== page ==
Pine Tree Camp: A Camp Experience for Adults and Children Facing Intellectual and Physical Challenges
“We never think about what we can’t do, we think about what we can do.”
Dawn Willard-Robinson is director of Pine Tree Camp, which is operated by the Pine Tree Society, and is the only overnight camp in Maine serving adults and children with intellectual and physical disabilities. Willard-Robinson says the camp “is really a traditional summer camp, just everything is barrier-free.”
That means the adults and kids who attend get a true camp experience. Music, drama, arts and crafts. Boat, swimming, fishing. Even a challenge course. All on a mile-long stretch of North Pond in Rome. With seven six-day sessions, and between 80 and 90 campers per session, the camp – just like any other camp – can make the difference of a lifetime.
The camp was founded in the 1940s to serve individuals with polio, Willard-Robinson says, but it has evolved. Today, individuals with physical disabilities as well as also campers with intellectual impairments, including autism and Down Syndrome, have a chance to forge new friendships, learn new skills, and enjoy Maine’s natural beauty. No different from any other traditional Maine camp.
And just like other camps, kids who go to Pine Tree Camp have experiences that can be transformational. Willard-Robinson says one profound impact is the development of confidence. “A lot of parents say [their kids] come back way more confident in the home setting, interested in trying new things,” she says.
Pine Tree Camp also gives the youngsters it serves during its three youth-camp sessions a taste of independence, Willard-Robinson says. “A lot of campers haven’t had a chance to do things away from their families,” she says. “It’s their first snippet of freedom.”
For the adults that go to Pine Tree Camp, a week in nature can also a welcome experience. Many adults with intellectual or physical impairments live in urban settings because that is where many services are located, Willard-Robinson says. She describes one woman from Portland – who has been coming to the camp since childhood – who annually retreats to a favorite spot on a nature trail to enjoy the quiet beauty of the camp’s 100 acres.
Willard-Robinson says that for more than 70 years the camp has never turned away a camper based on an inability to pay. Fundraising efforts throughout the year go toward the scholarships that make the experience financially accessible, she says. “Cost doesn’t need to be a barrier,” she says.
Much of the camp’s continued success comes from its highly-trained staff, Willard-Robinson says. “For the past several years we’ve had a very high return rate,” she says. “Once they get there, they’re hooked.”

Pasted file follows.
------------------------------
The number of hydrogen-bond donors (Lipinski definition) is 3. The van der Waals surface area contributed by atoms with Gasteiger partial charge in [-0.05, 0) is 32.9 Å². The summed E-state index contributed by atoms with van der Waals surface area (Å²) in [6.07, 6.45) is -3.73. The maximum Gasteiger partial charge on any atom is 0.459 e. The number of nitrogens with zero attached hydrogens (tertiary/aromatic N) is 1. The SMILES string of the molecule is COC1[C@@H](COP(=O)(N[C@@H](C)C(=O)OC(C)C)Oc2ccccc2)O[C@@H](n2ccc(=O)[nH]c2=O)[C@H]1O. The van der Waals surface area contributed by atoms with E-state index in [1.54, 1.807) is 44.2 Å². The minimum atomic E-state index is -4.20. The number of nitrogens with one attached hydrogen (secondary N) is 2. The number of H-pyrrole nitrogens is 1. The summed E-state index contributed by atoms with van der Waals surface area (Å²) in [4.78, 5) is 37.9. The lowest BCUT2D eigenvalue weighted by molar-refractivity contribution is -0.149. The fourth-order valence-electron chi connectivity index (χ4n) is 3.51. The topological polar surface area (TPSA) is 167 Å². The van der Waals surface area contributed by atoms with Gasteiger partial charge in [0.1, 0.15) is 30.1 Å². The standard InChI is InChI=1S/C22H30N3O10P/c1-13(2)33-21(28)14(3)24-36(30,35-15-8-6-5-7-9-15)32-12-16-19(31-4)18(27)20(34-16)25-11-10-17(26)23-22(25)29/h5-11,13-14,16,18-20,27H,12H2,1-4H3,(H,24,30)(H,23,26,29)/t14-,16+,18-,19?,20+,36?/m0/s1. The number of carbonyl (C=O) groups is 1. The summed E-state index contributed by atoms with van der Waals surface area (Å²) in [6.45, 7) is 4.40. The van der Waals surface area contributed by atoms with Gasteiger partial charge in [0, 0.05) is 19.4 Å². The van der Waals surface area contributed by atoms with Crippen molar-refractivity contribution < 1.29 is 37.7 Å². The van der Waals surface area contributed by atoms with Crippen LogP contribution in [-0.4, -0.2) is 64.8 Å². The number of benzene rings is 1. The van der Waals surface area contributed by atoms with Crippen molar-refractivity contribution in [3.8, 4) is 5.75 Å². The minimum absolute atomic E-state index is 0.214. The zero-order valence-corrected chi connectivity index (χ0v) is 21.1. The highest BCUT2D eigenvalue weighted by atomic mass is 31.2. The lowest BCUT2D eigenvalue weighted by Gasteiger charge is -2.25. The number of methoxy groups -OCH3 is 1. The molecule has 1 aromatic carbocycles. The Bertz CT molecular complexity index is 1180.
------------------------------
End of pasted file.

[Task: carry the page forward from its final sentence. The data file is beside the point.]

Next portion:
With a staff to camper ratio of between 1:2 and 1:3, the camp staff includes many individuals training for careers in education or healthcare professions, Wilkerson says. “It helps them get some hands-on experience that’s so important. It’s an easy sell. We get some amazing staff.”
The camp has also made ongoing improvements to its physical plant. There have been dining hall and cabin renovations, and the camp now boasts a new accessible kayak dock, enabling easier transfer from wheelchair to kayak and back again. Campers who may never envisioned it, therefore, have the chance to paddle through a beautiful Maine body of water – just as campers without physical disabilities do at camps all over the state.
Willard-Robinson says campers are grouped thoughtfully, according to age level, but with a “mix of disabilities.” The acceptance of one another within those groups helps create strong friendships that “enhance that social experience,” she says.
The camp is also increasing its off-season programming. Buildings can be used year-round, and the camp hosts a range of non-profit groups with similar missions both in the spring and into late fall. In addition, it offers a small summer day camp that allows campers to “come and try it out,” she says.
“I wish we had more time for more programming for adults,” Willard-Robinson says. Adult sessions for the 2017 season are full, but there is still room in youth sessions.
“It’s great to be needed,” Willard-Robinson says.
After all, it’s a place where campers aren’t limited by their intellectual or physical challenges. A week in the sun, on the water, even in the state’s only accessible treehouse. The camp is needed. For more than 70 years, Pine Tree Camp has been meeting that need.